The plentiful gifts of Irina Gorin and her brood of piano students captivated so many after You Tube postings of musical offerings revealed soulful, expressive playing by youngsters as young as 4 to the ripe old age of 14+. A treasured group of pupils gracefully approached a Steinway grand with a finesse and creative uniqueness that radiated through each performance.
Only a few days ago, Irina had dashed off an e-mail to me following the recital:
“By the way, someone just sent me an interesting video link. I’ve never heard of this teacher, but she reminds me so much of my teacher. I just wanted to share it with you.”
This note was incentive enough for me to investigate, and I wasn’t disappointed.
The word “creative” springs forth again in a documentary about Irena Orlov, a piano teacher with a mission to realize each and every student’s full range of “creativity.”
Having a passion to find each child’s well of artistic expression, she soul searches with them as they grow side-by-side as musicians and human beings.
The opening to this Arista Video Production is riveting:
“This is a film about a unique person, a musician with a quest not only to bring people into the beautiful and harmonious world of music but also to bring this beauty and harmony into everyday life.”
Known to many as “Irena,” we learn that she has a warm and endearing presence that has influenced the lives of so many inside and beyond musical universe.
The question is, from where did her passion for teaching spring?
To provide answers, she sat down with an interviewer and shared how it all started and where it began?
At the age of 14 or so, a singular teaching opportunity sparked Irena’s creative fire and illuminated her career path. As she tells it, her teacher at a music school where she had been enrolled for about ten years, gave her a chance to help a young piano student within a classroom setting. The experience was so engaging, that it had far-reaching implications. Irena excitedly raced to tell her teacher, “I want to do it all my life.” Not long after having this epiphany, Irena, just 15 at the time, was gifted her very own piano student by her mentor, and the rest is history.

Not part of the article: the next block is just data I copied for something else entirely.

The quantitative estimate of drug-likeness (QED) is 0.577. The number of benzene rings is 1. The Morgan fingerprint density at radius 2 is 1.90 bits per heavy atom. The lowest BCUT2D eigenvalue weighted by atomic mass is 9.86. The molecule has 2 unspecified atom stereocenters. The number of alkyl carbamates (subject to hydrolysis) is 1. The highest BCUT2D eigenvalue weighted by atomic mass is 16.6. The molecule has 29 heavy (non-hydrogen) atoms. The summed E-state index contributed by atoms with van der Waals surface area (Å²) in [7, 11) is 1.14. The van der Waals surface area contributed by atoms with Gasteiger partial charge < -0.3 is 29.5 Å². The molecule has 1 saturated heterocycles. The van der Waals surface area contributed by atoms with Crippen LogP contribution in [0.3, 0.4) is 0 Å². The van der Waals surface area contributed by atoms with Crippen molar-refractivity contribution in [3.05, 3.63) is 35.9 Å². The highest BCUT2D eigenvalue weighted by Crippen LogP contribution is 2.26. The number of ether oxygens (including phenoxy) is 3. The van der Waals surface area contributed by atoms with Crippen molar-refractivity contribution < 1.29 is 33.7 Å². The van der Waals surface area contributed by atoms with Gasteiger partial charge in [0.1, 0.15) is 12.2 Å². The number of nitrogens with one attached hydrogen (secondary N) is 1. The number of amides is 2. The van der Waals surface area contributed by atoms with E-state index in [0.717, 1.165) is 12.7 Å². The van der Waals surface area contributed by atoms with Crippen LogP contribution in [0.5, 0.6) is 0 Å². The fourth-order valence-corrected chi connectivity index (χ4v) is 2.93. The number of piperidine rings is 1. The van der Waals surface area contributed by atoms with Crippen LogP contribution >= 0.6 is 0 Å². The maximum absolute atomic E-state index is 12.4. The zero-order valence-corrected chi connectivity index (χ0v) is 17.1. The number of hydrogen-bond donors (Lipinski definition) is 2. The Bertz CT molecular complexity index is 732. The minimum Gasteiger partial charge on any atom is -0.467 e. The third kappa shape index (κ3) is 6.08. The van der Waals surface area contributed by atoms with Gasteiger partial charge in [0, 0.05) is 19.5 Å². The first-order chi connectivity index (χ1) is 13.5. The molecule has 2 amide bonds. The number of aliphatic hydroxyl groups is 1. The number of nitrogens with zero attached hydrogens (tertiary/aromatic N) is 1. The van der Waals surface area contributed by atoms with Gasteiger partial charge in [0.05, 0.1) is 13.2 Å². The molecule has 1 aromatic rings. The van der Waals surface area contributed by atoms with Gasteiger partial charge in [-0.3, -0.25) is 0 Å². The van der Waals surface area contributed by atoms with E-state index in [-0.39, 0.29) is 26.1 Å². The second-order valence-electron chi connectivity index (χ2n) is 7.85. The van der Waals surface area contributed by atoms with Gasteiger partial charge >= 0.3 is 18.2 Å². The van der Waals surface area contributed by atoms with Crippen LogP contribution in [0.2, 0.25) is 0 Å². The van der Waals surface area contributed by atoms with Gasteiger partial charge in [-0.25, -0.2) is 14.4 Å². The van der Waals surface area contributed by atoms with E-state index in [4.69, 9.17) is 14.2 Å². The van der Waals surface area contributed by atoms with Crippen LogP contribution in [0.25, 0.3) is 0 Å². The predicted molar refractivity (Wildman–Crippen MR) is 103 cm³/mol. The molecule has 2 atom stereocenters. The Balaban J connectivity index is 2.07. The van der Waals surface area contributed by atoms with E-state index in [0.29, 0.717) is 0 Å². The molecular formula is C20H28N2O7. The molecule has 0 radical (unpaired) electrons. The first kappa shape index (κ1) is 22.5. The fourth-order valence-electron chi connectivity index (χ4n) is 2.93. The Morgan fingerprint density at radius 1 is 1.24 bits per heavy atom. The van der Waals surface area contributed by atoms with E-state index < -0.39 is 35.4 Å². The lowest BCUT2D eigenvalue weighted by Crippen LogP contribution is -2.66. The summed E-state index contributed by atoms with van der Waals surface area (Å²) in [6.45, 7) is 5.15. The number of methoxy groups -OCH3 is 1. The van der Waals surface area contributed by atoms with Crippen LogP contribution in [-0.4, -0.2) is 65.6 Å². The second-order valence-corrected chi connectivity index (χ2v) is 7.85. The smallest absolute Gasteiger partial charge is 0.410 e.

In 1980 Irena had left the Soviet Union in response to its oppressive regime. Having graduated the esteemed Leningrad Conservatory, she had made an indelible impression on a Pedagogy Professor, Faina Bryanskaya, who taught at a musical college affiliated with the St. Petersburg Conservatory. Irena’s presentation there was memorable.
“She entered the room, very young, very small, very energetic with twinkling eyes. Her ideas were so unique and creative that I told my colleagues, ‘Pay attention to this girl, she’s a genius teacher.'”
Years before Irena had arrived in the US to join the faculty at the renowned Levine School of Music in Washington D.C., she emigrated to Israel where she broke ground in the field of Music Therapy. Working with psychiatric patients whose disorders ranged from major depression to schizophrenia, she was able to “enrich the lives of those whose existence may have seemed hopeless, proving that what may have seemed impossible was possible.”
A determination to dig deeply to find the soul of human beings, reach in, and bring expressive, creative beauty to the surface, became the theme of Irena’s life work.
As things played out, Irena relocated to the US, and began teaching in the Levine School of Music in 1988.
The Director at the time, Joanne Hoover, vividly remembers their first meeting:
“In came a small dynamic bundle of energy, emanating fire and determination. I don’t recall what she played for me as that was always something I asked of those who wanted to teach at Levine… But I do remember that unlike other applicants who insisted that they wanted to teach only the gifted and talented children, Irena said, ‘I will teach anybody.’ I knew from that moment on, that this was someone who was quite special.”
Others, including members of the piano teaching community, likewise praise Irena.
Brian Ganz, a teacher at the Peabody Institute says that Irena “uses humor and stories to cajole and coax the very best out of her students…”